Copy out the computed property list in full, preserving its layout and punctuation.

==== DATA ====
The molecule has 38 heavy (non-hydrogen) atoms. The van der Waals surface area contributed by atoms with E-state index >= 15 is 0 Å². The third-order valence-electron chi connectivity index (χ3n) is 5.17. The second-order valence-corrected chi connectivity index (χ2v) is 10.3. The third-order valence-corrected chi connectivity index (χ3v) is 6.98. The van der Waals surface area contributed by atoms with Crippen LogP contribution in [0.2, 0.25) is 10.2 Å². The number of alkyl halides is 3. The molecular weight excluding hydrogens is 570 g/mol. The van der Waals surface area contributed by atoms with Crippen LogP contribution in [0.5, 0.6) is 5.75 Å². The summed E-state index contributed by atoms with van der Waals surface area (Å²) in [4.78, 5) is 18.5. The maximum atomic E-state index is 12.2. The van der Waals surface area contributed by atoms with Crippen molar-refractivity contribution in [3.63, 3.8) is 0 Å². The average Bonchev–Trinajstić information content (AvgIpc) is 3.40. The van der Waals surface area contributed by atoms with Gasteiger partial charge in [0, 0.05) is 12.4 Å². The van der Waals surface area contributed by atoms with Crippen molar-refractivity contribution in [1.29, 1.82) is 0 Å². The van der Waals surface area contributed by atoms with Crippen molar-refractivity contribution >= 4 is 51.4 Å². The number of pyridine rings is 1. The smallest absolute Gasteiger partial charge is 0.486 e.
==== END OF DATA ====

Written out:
The molecule has 38 heavy (non-hydrogen) atoms. The van der Waals surface area contributed by atoms with E-state index >= 15 is 0 Å². The third-order valence-electron chi connectivity index (χ3n) is 5.17. The second-order valence-corrected chi connectivity index (χ2v) is 10.3. The third-order valence-corrected chi connectivity index (χ3v) is 6.98. The van der Waals surface area contributed by atoms with Crippen LogP contribution in [0.2, 0.25) is 10.2 Å². The number of alkyl halides is 3. The molecular weight excluding hydrogens is 570 g/mol. The van der Waals surface area contributed by atoms with Crippen LogP contribution in [0.5, 0.6) is 5.75 Å². The summed E-state index contributed by atoms with van der Waals surface area (Å²) in [4.78, 5) is 18.5. The maximum atomic E-state index is 12.2. The van der Waals surface area contributed by atoms with Crippen molar-refractivity contribution in [3.63, 3.8) is 0 Å². The average Bonchev–Trinajstić information content (AvgIpc) is 3.40. The van der Waals surface area contributed by atoms with Gasteiger partial charge in [0, 0.05) is 12.4 Å². The van der Waals surface area contributed by atoms with Crippen molar-refractivity contribution in [1.29, 1.82) is 0 Å². The van der Waals surface area contributed by atoms with Crippen molar-refractivity contribution >= 4 is 51.4 Å². The number of pyridine rings is 1. The smallest absolute Gasteiger partial charge is 0.486 e.